BarCamp Plot-chester

Interlock's BarCamp Table

As is usually the case, Interlock managed to cajole/bribe the organizers of BarCamp Rochester into giving us a table in the atrium, upon which we could set up our wares and lure in unsuspecting geeks. The conference itself was really great, with lots of interesting talks, and lots of attendees and traffic by our table. Everybody seemed quite excited about the “Skeletonizing Carcasses with Flesh-eating Beetles” talk, myself included.

In the past, we’ve had a slight lack of table-sized projects that moved, made noise, or otherwise stimulated people to come talk to us and see what Interlock is all about… but no longer!

After becoming a little obsessed with old pen plotters over the past few months, I decided I’d like to try assembling my own drawing robot. The main goal, again, was to have something small, cool, and interactive to attract folks at events where we have a table or booth. So about a month ago, our journey started with destruction… one printer and one printer/scanner gave their slightly non-functional lives to this project. Anything slightly cool was saved, and of course the precision rods, stepper motors, and timing belts were the main goal. I wanted this to use pin-feed card stock, so an old dot-matrix printer was also sacrificed.

I was without camera for most of the month, so documentation is non-existent. Regardless, the documentation would have been something like this: “!@#$!@#$ MORE EPOXY! !@#%!#$”, along with pictures of me looking frustrated. Let’s just say, this machine is a hack, on top of a kludge, wrapped in a cob-job. We ended up with the paper-feed mechanism from the dot-matrix printer acting as the Y axis, and a small solenoid from adafruit riding along on the X axis with a wobbly pen-holder (and some tape (and epoxy!)). This was all hooked up to a rickety breadboard (I designed and ordered an Arduino shield via Batch PCB, but it didn’t arrive in time) with two Polulu stepper drivers, an Arduino, and a simple transistor doohicky for toggling the solenoid. We ran grbl on the Arduino, and after tracking down a bug in said code and reflashing the firmware, we were well on our way. I learned a lot, stressed a bit, and the morning of BarCamp we barely managed this:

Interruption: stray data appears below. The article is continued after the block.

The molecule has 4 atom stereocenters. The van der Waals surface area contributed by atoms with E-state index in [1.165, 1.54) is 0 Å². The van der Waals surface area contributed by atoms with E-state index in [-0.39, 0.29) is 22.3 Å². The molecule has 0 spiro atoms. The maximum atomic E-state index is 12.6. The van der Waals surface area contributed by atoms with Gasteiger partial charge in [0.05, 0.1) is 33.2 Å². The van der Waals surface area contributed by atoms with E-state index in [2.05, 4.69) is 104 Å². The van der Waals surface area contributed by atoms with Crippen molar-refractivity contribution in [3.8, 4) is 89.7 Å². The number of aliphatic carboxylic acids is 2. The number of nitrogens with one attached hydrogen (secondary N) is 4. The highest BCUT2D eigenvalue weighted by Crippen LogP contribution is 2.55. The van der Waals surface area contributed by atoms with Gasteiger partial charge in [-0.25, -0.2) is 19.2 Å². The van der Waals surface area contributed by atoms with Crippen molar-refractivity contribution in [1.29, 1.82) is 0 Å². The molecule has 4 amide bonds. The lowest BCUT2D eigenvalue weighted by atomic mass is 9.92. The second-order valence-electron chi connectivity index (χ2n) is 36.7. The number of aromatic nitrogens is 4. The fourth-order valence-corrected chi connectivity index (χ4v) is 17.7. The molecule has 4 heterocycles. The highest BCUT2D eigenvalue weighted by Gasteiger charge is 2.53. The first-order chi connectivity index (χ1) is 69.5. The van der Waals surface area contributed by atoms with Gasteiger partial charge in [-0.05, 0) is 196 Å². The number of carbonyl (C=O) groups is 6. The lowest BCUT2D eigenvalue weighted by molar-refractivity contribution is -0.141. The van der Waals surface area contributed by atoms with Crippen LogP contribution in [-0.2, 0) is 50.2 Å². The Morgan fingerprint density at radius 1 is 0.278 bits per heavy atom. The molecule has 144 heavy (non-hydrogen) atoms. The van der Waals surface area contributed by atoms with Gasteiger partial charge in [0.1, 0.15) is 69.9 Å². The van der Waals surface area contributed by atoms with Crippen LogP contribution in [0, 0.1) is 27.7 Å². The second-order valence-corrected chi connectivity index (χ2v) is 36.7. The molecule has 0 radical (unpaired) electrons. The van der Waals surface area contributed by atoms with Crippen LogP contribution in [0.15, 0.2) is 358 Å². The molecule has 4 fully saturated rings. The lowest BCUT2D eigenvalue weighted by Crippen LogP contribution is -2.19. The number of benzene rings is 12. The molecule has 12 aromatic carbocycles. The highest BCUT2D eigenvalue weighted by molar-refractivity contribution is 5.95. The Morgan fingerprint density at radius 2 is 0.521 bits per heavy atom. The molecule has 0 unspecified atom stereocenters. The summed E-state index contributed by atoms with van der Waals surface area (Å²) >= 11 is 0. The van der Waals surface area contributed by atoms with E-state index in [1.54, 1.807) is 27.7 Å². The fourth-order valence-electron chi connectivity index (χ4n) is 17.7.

But it got better throughout the day, with some live on-the-scene hacking. I managed to get a toolchain set up to get webcam input traced and plotted thusly:

IMG_8267

That toolchain starts with OpenCV handling the webcam, and doing a “trace outlines” sort of procedure. From there, a PNG is saved, converted to vectors by autotrace, converted from eps to hpgl (the language of old-timey plotters) by pstoedit, slurped back into Python via the Chiplotle HPGL library, where I have a few routines scale and optimize the tool path, and then we output some ugly gcode and stream it to the Arduino. Phew.

It’s a bit roundabout. But it worked, and it made people smile and wander over to talk to us… and they got some cool robo-portraits out of it. I’ll leave you with another image and video of the bot doing its thing. A few more can be found in my flickr gallery.

IMG_8269

from on October 30th, 2011Comments3 Comments

3 Comments on “BarCamp Plot-chester”

  1. 1 “Junket pen plotter” using @adafruit small solenoid @interlockroc « adafruit industries blog said at 11:02 pm on October 30th, 2011:

    […] “Junket pen plotter” using @adafruit small solenoid @interlockroc. Bert writes – @adafruit Video evidence of your small solenoid rocking on a junket pen plotter: http://t.co/9NQZe0jY Worked great! […]

  2. 2 » BuildLounge said at 8:38 am on October 31st, 2011:

    […] tiny pen plotter is adorable. Constructed mainly out of inkjet printer parts, this junk pile turned plotter will surely draw […]

  3. 3 Insanely kludgy pen plotter actually works - Hack a Day said at 2:29 pm on October 31st, 2011:

    […] This pen plotter, held together with structural epoxy, is an amazing piece of engineering, and almost as impressive as a bridge made entirely out of Bondo. […]


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